Why We’re Not Impressed By Raffles Education Corporation Limited’s (SGX:NR7) 0.1% ROCE

Today we’ll evaluate Raffles Education Corporation Limited (SGX:NR7) to determine whether it could have potential as an investment idea. To be precise, we’ll consider its Return On Capital Employed (ROCE), as that will inform our view of the quality of the business.

First of all, we’ll work out how to calculate ROCE. Second, we’ll look at its ROCE compared to similar companies. Last but not least, we’ll look at what impact its current liabilities have on its ROCE.

Understanding Return On Capital Employed (ROCE)

ROCE is a measure of a company’s yearly pre-tax profit (its return), relative to the capital employed in the business. In general, businesses with a higher ROCE are usually better quality. Ultimately, it is a useful but imperfect metric. Author Edwin Whiting says to be careful when comparing the ROCE of different businesses, since ‘No two businesses are exactly alike.

So, How Do We Calculate ROCE?

The formula for calculating the return on capital employed is:

Return on Capital Employed = Earnings Before Interest and Tax (EBIT) ÷ (Total Assets – Current Liabilities)

Or for Raffles Education:

0.0012 = S$1.2m ÷ (S$1.3b – S$231m) (Based on the trailing twelve months to September 2019.)

So, Raffles Education has an ROCE of 0.1%.

See our latest analysis for Raffles Education

Does Raffles Education Have A Good ROCE?

When making comparisons between similar businesses, investors may find ROCE useful. Using our data, Raffles Education’s ROCE appears to be significantly below the 9.8% average in the Consumer Services industry. This performance is not ideal, as it suggests the company may not be deploying its capital as effectively as some competitors. Regardless of how Raffles Education stacks up against its industry, its ROCE in absolute terms is quite low (especially compared to a bank account). There are potentially more appealing investments elsewhere.

Raffles Education reported an ROCE of 0.1% — better than 3 years ago, when the company didn’t make a profit. That suggests the business has returned to profitability. You can see in the image below how Raffles Education’s ROCE compares to its industry. Click to see more on past growth.

SGX:NR7 Past Revenue and Net Income, January 14th 2020
SGX:NR7 Past Revenue and Net Income, January 14th 2020

When considering ROCE, bear in mind that it reflects the past and does not necessarily predict the future. ROCE can be misleading for companies in cyclical industries, with returns looking impressive during the boom times, but very weak during the busts. ROCE is, after all, simply a snap shot of a single year. If Raffles Education is cyclical, it could make sense to check out this free graph of past earnings, revenue and cash flow.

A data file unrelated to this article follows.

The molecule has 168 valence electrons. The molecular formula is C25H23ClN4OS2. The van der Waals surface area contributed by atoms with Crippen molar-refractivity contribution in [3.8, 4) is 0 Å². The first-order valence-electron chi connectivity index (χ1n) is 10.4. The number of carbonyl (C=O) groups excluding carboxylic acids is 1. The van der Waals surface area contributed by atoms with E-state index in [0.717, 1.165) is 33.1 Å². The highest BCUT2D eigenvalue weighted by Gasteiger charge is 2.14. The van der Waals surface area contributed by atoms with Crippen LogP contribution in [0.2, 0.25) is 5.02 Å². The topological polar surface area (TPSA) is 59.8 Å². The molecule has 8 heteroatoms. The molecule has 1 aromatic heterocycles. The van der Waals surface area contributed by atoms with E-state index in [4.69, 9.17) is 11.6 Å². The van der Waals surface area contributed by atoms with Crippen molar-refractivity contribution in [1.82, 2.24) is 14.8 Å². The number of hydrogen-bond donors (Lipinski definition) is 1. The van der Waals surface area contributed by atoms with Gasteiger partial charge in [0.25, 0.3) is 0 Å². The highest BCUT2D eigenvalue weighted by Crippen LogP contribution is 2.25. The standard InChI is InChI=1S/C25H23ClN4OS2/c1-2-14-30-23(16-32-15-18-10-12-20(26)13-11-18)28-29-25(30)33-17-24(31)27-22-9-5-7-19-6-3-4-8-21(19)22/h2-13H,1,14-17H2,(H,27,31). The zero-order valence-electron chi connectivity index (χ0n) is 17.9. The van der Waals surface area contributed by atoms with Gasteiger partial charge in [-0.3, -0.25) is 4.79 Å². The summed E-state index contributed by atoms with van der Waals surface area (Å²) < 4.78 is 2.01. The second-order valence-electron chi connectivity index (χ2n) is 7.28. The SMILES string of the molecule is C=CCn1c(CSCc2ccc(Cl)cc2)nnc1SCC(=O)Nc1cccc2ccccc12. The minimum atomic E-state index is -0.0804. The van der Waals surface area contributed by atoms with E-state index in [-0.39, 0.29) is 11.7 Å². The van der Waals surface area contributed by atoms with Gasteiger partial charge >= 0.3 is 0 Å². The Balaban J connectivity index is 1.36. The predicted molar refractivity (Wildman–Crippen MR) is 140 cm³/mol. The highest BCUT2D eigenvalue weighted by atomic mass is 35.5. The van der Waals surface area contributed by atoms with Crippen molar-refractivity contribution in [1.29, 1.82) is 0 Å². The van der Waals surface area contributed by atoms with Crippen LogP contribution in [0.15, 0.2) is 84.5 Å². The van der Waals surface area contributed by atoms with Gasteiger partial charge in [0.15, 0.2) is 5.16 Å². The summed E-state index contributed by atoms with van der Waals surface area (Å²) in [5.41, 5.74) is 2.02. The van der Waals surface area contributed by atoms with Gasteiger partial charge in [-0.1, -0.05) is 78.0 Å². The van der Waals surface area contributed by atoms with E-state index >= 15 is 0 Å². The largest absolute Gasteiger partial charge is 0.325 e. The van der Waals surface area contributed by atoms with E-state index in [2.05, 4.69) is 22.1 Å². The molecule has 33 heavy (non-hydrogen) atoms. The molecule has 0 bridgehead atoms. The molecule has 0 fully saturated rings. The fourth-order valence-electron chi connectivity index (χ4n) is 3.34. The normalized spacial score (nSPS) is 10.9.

What Are Current Liabilities, And How Do They Affect Raffles Education’s ROCE?

Short term (or current) liabilities, are things like supplier invoices, overdrafts, or tax bills that need to be paid within 12 months. The ROCE equation subtracts current liabilities from capital employed, so a company with a lot of current liabilities appears to have less capital employed, and a higher ROCE than otherwise. To check the impact of this, we calculate if a company has high current liabilities relative to its total assets.

Raffles Education has total assets of S$1.3b and current liabilities of S$231m. As a result, its current liabilities are equal to approximately 18% of its total assets. With a very reasonable level of current liabilities, so the impact on ROCE is fairly minimal.

The Bottom Line On Raffles Education’s ROCE

Raffles Education has a poor ROCE, and there may be better investment prospects out there. Of course, you might also be able to find a better stock than Raffles Education. So you may wish to see this free collection of other companies that have grown earnings strongly.

I will like Raffles Education better if I see some big insider buys. While we wait, check out this free list of growing companies with considerable, recent, insider buying.

If you spot an error that warrants correction, please contact the editor at editorial-team@simplywallst.com. This article by Simply Wall St is general in nature. It does not constitute a recommendation to buy or sell any stock, and does not take account of your objectives, or your financial situation. Simply Wall St has no position in the stocks mentioned.

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